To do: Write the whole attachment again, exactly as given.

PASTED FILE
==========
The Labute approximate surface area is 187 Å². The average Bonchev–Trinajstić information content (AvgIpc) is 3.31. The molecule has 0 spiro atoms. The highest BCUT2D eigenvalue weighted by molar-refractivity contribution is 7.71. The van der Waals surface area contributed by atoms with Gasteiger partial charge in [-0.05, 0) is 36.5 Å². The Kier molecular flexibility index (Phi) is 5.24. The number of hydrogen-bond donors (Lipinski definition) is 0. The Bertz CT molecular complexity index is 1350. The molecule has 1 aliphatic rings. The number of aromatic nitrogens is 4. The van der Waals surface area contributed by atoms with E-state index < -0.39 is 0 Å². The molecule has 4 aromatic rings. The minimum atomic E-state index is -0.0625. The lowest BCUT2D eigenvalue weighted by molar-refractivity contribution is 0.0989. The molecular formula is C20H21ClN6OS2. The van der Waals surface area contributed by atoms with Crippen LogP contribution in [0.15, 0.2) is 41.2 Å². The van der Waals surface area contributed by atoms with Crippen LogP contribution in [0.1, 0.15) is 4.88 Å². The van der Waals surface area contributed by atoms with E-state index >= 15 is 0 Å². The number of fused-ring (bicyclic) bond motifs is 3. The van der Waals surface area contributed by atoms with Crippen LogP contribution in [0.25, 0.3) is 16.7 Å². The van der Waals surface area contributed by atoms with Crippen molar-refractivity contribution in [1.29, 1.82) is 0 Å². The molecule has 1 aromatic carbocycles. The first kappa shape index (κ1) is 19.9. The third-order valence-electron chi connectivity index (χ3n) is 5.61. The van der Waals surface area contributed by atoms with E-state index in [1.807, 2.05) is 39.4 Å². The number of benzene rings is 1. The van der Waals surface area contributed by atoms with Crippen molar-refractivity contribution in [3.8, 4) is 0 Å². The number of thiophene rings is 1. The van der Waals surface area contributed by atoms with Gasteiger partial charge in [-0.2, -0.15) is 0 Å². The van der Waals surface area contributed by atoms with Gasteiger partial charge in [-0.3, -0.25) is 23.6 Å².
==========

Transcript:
The Labute approximate surface area is 187 Å². The average Bonchev–Trinajstić information content (AvgIpc) is 3.31. The molecule has 0 spiro atoms. The highest BCUT2D eigenvalue weighted by molar-refractivity contribution is 7.71. The van der Waals surface area contributed by atoms with Gasteiger partial charge in [-0.05, 0) is 36.5 Å². The Kier molecular flexibility index (Phi) is 5.24. The number of hydrogen-bond donors (Lipinski definition) is 0. The Bertz CT molecular complexity index is 1350. The molecule has 1 aliphatic rings. The number of aromatic nitrogens is 4. The van der Waals surface area contributed by atoms with E-state index < -0.39 is 0 Å². The molecule has 4 aromatic rings. The minimum atomic E-state index is -0.0625. The lowest BCUT2D eigenvalue weighted by molar-refractivity contribution is 0.0989. The molecular formula is C20H21ClN6OS2. The van der Waals surface area contributed by atoms with Crippen LogP contribution in [0.15, 0.2) is 41.2 Å². The van der Waals surface area contributed by atoms with Crippen LogP contribution in [0.1, 0.15) is 4.88 Å². The van der Waals surface area contributed by atoms with E-state index >= 15 is 0 Å². The number of fused-ring (bicyclic) bond motifs is 3. The van der Waals surface area contributed by atoms with Crippen LogP contribution in [0.25, 0.3) is 16.7 Å². The van der Waals surface area contributed by atoms with Crippen molar-refractivity contribution in [1.29, 1.82) is 0 Å². The molecule has 1 aromatic carbocycles. The first kappa shape index (κ1) is 19.9. The third-order valence-electron chi connectivity index (χ3n) is 5.61. The van der Waals surface area contributed by atoms with E-state index in [1.807, 2.05) is 39.4 Å². The number of benzene rings is 1. The van der Waals surface area contributed by atoms with Crippen molar-refractivity contribution in [3.8, 4) is 0 Å². The number of thiophene rings is 1. The van der Waals surface area contributed by atoms with Gasteiger partial charge in [-0.2, -0.15) is 0 Å². The van der Waals surface area contributed by atoms with Gasteiger partial charge in [-0.3, -0.25) is 23.6 Å².